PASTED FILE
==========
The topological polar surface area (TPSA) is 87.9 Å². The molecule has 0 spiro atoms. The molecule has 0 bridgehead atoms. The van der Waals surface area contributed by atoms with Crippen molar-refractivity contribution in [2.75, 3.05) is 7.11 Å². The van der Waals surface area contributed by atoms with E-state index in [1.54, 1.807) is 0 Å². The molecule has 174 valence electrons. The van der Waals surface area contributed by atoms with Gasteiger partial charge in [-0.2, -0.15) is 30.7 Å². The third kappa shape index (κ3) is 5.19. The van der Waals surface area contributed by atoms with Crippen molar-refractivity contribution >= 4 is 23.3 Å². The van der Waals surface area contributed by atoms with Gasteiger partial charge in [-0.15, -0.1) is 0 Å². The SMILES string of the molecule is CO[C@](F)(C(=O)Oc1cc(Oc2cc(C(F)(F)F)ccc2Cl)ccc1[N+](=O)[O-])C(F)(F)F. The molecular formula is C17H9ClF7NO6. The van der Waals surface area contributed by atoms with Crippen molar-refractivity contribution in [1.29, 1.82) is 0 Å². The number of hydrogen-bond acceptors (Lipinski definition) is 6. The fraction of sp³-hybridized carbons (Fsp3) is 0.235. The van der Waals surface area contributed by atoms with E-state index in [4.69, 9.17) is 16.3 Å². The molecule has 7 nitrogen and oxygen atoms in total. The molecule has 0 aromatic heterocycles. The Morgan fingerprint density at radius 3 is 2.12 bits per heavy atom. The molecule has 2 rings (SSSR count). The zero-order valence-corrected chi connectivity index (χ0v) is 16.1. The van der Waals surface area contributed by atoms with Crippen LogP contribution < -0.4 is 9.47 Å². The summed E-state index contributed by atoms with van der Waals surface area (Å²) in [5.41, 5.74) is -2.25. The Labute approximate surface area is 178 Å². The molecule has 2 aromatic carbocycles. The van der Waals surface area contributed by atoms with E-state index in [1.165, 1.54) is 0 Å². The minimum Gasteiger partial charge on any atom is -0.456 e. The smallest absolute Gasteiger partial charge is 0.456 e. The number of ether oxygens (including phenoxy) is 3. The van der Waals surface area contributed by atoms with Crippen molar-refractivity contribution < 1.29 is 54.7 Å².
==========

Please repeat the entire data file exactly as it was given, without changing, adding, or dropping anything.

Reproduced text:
The topological polar surface area (TPSA) is 87.9 Å². The molecule has 0 spiro atoms. The molecule has 0 bridgehead atoms. The van der Waals surface area contributed by atoms with Crippen molar-refractivity contribution in [2.75, 3.05) is 7.11 Å². The van der Waals surface area contributed by atoms with E-state index in [1.54, 1.807) is 0 Å². The molecule has 174 valence electrons. The van der Waals surface area contributed by atoms with Gasteiger partial charge in [-0.2, -0.15) is 30.7 Å². The third kappa shape index (κ3) is 5.19. The van der Waals surface area contributed by atoms with Crippen molar-refractivity contribution >= 4 is 23.3 Å². The van der Waals surface area contributed by atoms with Gasteiger partial charge in [-0.15, -0.1) is 0 Å². The SMILES string of the molecule is CO[C@](F)(C(=O)Oc1cc(Oc2cc(C(F)(F)F)ccc2Cl)ccc1[N+](=O)[O-])C(F)(F)F. The molecular formula is C17H9ClF7NO6. The van der Waals surface area contributed by atoms with Crippen molar-refractivity contribution in [1.29, 1.82) is 0 Å². The number of hydrogen-bond acceptors (Lipinski definition) is 6. The fraction of sp³-hybridized carbons (Fsp3) is 0.235. The van der Waals surface area contributed by atoms with E-state index in [4.69, 9.17) is 16.3 Å². The molecule has 7 nitrogen and oxygen atoms in total. The molecule has 0 aromatic heterocycles. The Morgan fingerprint density at radius 3 is 2.12 bits per heavy atom. The molecule has 2 rings (SSSR count). The zero-order valence-corrected chi connectivity index (χ0v) is 16.1. The van der Waals surface area contributed by atoms with Crippen LogP contribution < -0.4 is 9.47 Å². The summed E-state index contributed by atoms with van der Waals surface area (Å²) in [5.41, 5.74) is -2.25. The Labute approximate surface area is 178 Å². The molecule has 2 aromatic carbocycles. The van der Waals surface area contributed by atoms with E-state index in [1.165, 1.54) is 0 Å². The minimum Gasteiger partial charge on any atom is -0.456 e. The smallest absolute Gasteiger partial charge is 0.456 e. The number of ether oxygens (including phenoxy) is 3. The van der Waals surface area contributed by atoms with Crippen molar-refractivity contribution < 1.29 is 54.7 Å².